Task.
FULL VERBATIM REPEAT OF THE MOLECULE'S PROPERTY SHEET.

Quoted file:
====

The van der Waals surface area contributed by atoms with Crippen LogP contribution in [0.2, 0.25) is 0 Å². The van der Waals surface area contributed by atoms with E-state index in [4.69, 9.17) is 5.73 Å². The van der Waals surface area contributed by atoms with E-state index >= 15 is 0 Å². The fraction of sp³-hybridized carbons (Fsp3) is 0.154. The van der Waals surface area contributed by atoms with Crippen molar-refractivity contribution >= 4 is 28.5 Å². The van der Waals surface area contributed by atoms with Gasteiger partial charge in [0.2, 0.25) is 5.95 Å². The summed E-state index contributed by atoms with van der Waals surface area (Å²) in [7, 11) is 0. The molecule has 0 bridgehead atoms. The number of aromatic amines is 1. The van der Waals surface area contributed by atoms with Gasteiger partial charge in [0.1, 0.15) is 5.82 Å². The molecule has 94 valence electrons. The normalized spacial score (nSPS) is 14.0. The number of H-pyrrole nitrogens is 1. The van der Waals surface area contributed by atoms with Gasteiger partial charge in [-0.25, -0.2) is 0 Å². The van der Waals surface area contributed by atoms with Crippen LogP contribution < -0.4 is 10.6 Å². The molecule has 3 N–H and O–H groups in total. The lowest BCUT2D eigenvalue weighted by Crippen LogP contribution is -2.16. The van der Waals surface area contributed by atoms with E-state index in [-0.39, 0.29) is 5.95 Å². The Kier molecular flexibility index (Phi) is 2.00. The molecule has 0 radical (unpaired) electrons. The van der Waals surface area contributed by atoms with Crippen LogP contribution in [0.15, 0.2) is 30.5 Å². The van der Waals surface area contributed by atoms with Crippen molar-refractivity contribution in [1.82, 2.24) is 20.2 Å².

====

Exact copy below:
The van der Waals surface area contributed by atoms with Crippen LogP contribution in [0.2, 0.25) is 0 Å². The van der Waals surface area contributed by atoms with E-state index in [4.69, 9.17) is 5.73 Å². The van der Waals surface area contributed by atoms with E-state index >= 15 is 0 Å². The fraction of sp³-hybridized carbons (Fsp3) is 0.154. The van der Waals surface area contributed by atoms with Crippen molar-refractivity contribution >= 4 is 28.5 Å². The van der Waals surface area contributed by atoms with Gasteiger partial charge in [0.2, 0.25) is 5.95 Å². The summed E-state index contributed by atoms with van der Waals surface area (Å²) in [7, 11) is 0. The molecule has 0 bridgehead atoms. The number of aromatic amines is 1. The van der Waals surface area contributed by atoms with Gasteiger partial charge in [0.1, 0.15) is 5.82 Å². The molecule has 94 valence electrons. The normalized spacial score (nSPS) is 14.0. The number of H-pyrrole nitrogens is 1. The van der Waals surface area contributed by atoms with Gasteiger partial charge in [-0.25, -0.2) is 0 Å². The van der Waals surface area contributed by atoms with Crippen LogP contribution < -0.4 is 10.6 Å². The molecule has 3 N–H and O–H groups in total. The lowest BCUT2D eigenvalue weighted by Crippen LogP contribution is -2.16. The van der Waals surface area contributed by atoms with E-state index in [-0.39, 0.29) is 5.95 Å². The Kier molecular flexibility index (Phi) is 2.00. The molecule has 0 radical (unpaired) electrons. The van der Waals surface area contributed by atoms with Crippen LogP contribution in [0.15, 0.2) is 30.5 Å². The van der Waals surface area contributed by atoms with Crippen molar-refractivity contribution in [1.82, 2.24) is 20.2 Å².